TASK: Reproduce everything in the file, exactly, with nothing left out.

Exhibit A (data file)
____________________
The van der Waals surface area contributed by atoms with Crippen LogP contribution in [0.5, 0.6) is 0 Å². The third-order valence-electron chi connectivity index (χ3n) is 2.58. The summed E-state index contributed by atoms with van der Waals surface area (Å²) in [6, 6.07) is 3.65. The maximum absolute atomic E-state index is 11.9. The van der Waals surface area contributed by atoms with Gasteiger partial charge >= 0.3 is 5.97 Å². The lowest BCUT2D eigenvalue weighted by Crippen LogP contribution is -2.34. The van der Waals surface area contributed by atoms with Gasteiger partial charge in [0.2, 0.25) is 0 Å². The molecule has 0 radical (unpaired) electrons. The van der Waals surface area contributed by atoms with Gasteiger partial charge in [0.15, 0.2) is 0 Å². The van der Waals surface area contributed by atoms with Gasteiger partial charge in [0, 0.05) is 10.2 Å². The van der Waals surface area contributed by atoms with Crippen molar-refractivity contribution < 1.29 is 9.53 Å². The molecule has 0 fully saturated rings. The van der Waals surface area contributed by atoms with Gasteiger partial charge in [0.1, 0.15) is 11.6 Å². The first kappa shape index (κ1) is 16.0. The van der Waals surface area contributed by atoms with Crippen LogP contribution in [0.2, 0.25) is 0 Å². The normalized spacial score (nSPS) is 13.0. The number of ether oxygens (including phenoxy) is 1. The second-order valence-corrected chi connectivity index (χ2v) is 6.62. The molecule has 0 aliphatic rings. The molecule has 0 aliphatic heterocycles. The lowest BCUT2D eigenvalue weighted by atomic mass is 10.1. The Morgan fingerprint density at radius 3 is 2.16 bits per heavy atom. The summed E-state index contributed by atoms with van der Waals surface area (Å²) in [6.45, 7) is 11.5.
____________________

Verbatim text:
The van der Waals surface area contributed by atoms with Crippen LogP contribution in [0.5, 0.6) is 0 Å². The third-order valence-electron chi connectivity index (χ3n) is 2.58. The summed E-state index contributed by atoms with van der Waals surface area (Å²) in [6, 6.07) is 3.65. The maximum absolute atomic E-state index is 11.9. The van der Waals surface area contributed by atoms with Gasteiger partial charge >= 0.3 is 5.97 Å². The lowest BCUT2D eigenvalue weighted by Crippen LogP contribution is -2.34. The van der Waals surface area contributed by atoms with Gasteiger partial charge in [0.2, 0.25) is 0 Å². The molecule has 0 radical (unpaired) electrons. The van der Waals surface area contributed by atoms with Gasteiger partial charge in [0.15, 0.2) is 0 Å². The van der Waals surface area contributed by atoms with Gasteiger partial charge in [0, 0.05) is 10.2 Å². The van der Waals surface area contributed by atoms with Crippen molar-refractivity contribution < 1.29 is 9.53 Å². The molecule has 0 fully saturated rings. The van der Waals surface area contributed by atoms with Gasteiger partial charge in [0.1, 0.15) is 11.6 Å². The first kappa shape index (κ1) is 16.0. The van der Waals surface area contributed by atoms with Crippen LogP contribution in [0.2, 0.25) is 0 Å². The normalized spacial score (nSPS) is 13.0. The number of ether oxygens (including phenoxy) is 1. The second-order valence-corrected chi connectivity index (χ2v) is 6.62. The molecule has 0 aliphatic rings. The molecule has 0 aliphatic heterocycles. The lowest BCUT2D eigenvalue weighted by atomic mass is 10.1. The Morgan fingerprint density at radius 3 is 2.16 bits per heavy atom. The summed E-state index contributed by atoms with van der Waals surface area (Å²) in [6.45, 7) is 11.5.